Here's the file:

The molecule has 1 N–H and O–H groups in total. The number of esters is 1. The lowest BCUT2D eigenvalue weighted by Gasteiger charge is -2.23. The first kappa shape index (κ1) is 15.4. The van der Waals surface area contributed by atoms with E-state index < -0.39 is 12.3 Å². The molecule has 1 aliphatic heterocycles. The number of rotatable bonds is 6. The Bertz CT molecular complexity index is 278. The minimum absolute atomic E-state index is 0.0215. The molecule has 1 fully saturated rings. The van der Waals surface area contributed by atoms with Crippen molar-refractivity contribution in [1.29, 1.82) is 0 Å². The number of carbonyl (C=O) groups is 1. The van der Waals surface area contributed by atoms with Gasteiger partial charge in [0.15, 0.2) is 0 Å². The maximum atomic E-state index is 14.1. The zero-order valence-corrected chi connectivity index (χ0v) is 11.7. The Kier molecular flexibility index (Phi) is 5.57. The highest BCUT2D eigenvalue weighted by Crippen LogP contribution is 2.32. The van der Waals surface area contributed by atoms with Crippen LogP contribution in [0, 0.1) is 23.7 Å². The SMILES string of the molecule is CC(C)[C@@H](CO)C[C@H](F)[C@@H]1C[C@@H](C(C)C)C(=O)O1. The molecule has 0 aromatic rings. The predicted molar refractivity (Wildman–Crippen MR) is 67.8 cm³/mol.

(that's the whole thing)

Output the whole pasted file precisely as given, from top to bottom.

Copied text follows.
The molecule has 1 N–H and O–H groups in total. The number of esters is 1. The lowest BCUT2D eigenvalue weighted by Gasteiger charge is -2.23. The first kappa shape index (κ1) is 15.4. The van der Waals surface area contributed by atoms with E-state index < -0.39 is 12.3 Å². The molecule has 1 aliphatic heterocycles. The number of rotatable bonds is 6. The Bertz CT molecular complexity index is 278. The minimum absolute atomic E-state index is 0.0215. The molecule has 1 fully saturated rings. The van der Waals surface area contributed by atoms with Crippen molar-refractivity contribution in [1.29, 1.82) is 0 Å². The number of carbonyl (C=O) groups is 1. The van der Waals surface area contributed by atoms with Gasteiger partial charge in [0.15, 0.2) is 0 Å². The maximum atomic E-state index is 14.1. The zero-order valence-corrected chi connectivity index (χ0v) is 11.7. The Kier molecular flexibility index (Phi) is 5.57. The highest BCUT2D eigenvalue weighted by Crippen LogP contribution is 2.32. The van der Waals surface area contributed by atoms with Crippen LogP contribution in [0, 0.1) is 23.7 Å². The SMILES string of the molecule is CC(C)[C@@H](CO)C[C@H](F)[C@@H]1C[C@@H](C(C)C)C(=O)O1. The molecule has 0 aromatic rings. The predicted molar refractivity (Wildman–Crippen MR) is 67.8 cm³/mol.